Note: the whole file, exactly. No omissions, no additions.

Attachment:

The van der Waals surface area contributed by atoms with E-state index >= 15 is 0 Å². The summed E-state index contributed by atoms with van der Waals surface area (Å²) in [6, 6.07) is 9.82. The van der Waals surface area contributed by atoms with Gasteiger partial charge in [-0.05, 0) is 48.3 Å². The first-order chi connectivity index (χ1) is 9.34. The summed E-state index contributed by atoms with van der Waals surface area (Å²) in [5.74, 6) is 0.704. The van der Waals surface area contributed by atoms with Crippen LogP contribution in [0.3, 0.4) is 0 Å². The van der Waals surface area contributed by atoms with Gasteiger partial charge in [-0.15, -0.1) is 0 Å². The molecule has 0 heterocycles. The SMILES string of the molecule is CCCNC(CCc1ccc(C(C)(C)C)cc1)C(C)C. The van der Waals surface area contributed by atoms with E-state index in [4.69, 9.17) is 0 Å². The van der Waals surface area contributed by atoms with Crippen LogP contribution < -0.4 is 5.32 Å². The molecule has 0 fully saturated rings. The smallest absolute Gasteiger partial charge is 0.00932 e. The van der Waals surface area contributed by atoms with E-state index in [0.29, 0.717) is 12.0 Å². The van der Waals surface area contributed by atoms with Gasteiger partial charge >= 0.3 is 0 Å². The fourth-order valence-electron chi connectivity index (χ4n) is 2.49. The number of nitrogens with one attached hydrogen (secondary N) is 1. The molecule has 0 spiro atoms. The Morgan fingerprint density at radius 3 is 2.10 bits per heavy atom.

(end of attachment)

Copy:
The van der Waals surface area contributed by atoms with E-state index >= 15 is 0 Å². The summed E-state index contributed by atoms with van der Waals surface area (Å²) in [6, 6.07) is 9.82. The van der Waals surface area contributed by atoms with Gasteiger partial charge in [-0.05, 0) is 48.3 Å². The first-order chi connectivity index (χ1) is 9.34. The summed E-state index contributed by atoms with van der Waals surface area (Å²) in [5.74, 6) is 0.704. The van der Waals surface area contributed by atoms with Crippen LogP contribution in [0.3, 0.4) is 0 Å². The van der Waals surface area contributed by atoms with Gasteiger partial charge in [-0.15, -0.1) is 0 Å². The molecule has 0 heterocycles. The SMILES string of the molecule is CCCNC(CCc1ccc(C(C)(C)C)cc1)C(C)C. The van der Waals surface area contributed by atoms with E-state index in [4.69, 9.17) is 0 Å². The van der Waals surface area contributed by atoms with Crippen LogP contribution < -0.4 is 5.32 Å². The molecule has 0 fully saturated rings. The smallest absolute Gasteiger partial charge is 0.00932 e. The van der Waals surface area contributed by atoms with E-state index in [0.29, 0.717) is 12.0 Å². The van der Waals surface area contributed by atoms with Gasteiger partial charge >= 0.3 is 0 Å². The fourth-order valence-electron chi connectivity index (χ4n) is 2.49. The number of nitrogens with one attached hydrogen (secondary N) is 1. The molecule has 0 spiro atoms. The Morgan fingerprint density at radius 3 is 2.10 bits per heavy atom.